There are some classic songs of course such as 'Ghost Town' by the Specials...

This would work well as an extended project with a group.
I would also recommend doing something perhaps with 'A' level groups to suggest some items, or record a message. Special bonus points to anyone who is featured on the programme...

Thursday, December 13, 2012

I-USE Statistics in Education - a new EU project

As I write this, I am sat in a meeting at the University of Ghent, to launch a new European project.

The project is called I-USE.

The context is a simple, but important one.
It's about making sense of a world of data...

Statistical literacy is becoming increasingly important. This includes an element of information literacy, but also digital literacy.

Students (and teachers) are now living in a society that demands evidence-based arguments and decisions. While the world is changing rapidly with respect to the prevalence and use of statistics, the curriculum in schools and the approaches teachers adopt tend to be slow to respond to such changes. Therefore creating meaningful, innovative teacher training plays a crucial role in developing statistical thought processes.

Using statistics provides simple yet instant information on the matter it centres on. Modern computer-based visualisations create a vivid presentation of collected and organized data through the use of figures, charts, living and interactive diagrams and graphs, which helps lead to more critical analyses of information. 

Teachers do not always consider new forms of visualising statistical information as part of curriculum courses as they are not explicitly mentioned. As a result, in some secondary schools, many students don’t have an opportunity to learn to work with statistics and computer-based visualisations. 
Therefore, despite the fact that statistics offers powerful tools for information analysis and interpretation, many students are unable to extract meaning from the data and information they are presented with.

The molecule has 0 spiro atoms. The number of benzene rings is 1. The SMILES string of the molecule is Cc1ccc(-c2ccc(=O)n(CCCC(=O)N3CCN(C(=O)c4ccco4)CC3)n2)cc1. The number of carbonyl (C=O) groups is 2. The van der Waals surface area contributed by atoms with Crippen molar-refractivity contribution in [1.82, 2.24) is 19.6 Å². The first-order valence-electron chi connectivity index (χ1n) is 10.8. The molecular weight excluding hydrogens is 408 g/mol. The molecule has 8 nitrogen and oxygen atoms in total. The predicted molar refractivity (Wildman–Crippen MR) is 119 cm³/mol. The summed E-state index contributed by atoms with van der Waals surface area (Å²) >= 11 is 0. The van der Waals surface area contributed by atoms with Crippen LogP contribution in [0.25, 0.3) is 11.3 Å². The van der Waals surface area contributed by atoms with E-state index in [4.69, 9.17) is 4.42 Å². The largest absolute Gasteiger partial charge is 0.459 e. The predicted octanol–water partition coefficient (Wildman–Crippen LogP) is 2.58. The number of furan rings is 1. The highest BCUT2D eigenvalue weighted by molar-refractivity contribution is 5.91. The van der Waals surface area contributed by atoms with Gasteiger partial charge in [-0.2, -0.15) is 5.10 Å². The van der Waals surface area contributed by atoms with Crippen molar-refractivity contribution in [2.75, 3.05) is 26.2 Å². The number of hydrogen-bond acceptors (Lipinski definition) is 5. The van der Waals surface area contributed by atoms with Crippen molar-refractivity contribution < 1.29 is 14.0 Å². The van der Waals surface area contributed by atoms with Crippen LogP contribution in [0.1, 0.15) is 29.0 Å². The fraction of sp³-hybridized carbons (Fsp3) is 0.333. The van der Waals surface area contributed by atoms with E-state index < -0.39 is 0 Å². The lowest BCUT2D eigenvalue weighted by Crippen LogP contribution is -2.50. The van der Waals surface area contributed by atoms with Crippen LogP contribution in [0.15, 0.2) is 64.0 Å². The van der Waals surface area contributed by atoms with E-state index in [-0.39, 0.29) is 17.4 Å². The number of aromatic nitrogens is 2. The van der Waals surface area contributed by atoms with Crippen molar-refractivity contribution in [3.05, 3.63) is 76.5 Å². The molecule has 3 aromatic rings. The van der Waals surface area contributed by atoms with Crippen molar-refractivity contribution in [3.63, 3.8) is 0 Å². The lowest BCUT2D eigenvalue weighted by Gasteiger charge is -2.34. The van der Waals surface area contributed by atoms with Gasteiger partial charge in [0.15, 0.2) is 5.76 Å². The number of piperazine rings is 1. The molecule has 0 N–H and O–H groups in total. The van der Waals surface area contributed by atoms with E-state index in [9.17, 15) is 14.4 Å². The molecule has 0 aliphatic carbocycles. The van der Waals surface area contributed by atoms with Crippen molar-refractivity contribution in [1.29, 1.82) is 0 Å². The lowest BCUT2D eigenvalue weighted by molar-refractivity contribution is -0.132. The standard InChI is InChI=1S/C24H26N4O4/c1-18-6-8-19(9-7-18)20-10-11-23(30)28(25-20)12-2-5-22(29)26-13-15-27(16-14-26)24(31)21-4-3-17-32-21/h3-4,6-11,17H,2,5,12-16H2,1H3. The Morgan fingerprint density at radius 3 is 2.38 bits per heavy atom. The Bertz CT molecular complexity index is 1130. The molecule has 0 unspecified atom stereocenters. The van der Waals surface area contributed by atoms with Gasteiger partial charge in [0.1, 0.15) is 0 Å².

The dilemma is that as more data becomes readily available and the tools for visualising and analysing the data become more sophisticated, the ability to produce useful information from the analyses is outpacing the capacity to use the knowledge productively.

The project will support teachers and learners to explore a world data and create meaning....

It connects with the EU's Digital Agenda 2020 and the INSPIRE directive.



It also links to the release of data which others can use.

One example of this is the ROAD ACCIDENT MAP which has been made available. I feature on that one...
You can follow the progress of the I-USE project on a range of social media strands.
These are now live...

Twitter feed @StatsinEdu
Blog: I use Stats in Edu

Saturday, December 8, 2012

Music and Landscapes

From the excellent LANDSCAPISM blog from 2011 comes a useful list of landscape-based music.
There are some useful pieces of music and other soundscapes.

The work of Chris Watson features heavily, which is not surprising.
Chris Watson's music is available on Spotify, and there are a few albums of his on there - well worth listening to. I was interested to see a collaboration with Robert MacFarlane that he did recently.

You can listen to this via the embedded player here:


I have a few ideas of my own which I've come across during 2012. I'll add them to a future blogpost.

Try the Landscape of Music too - interesting map concept...

Image: Winter Sky, Alan Parkinson

Tuesday, December 4, 2012

Quality of Life....

Emigration... Cultural globalisation... Quality of Life... & prawns...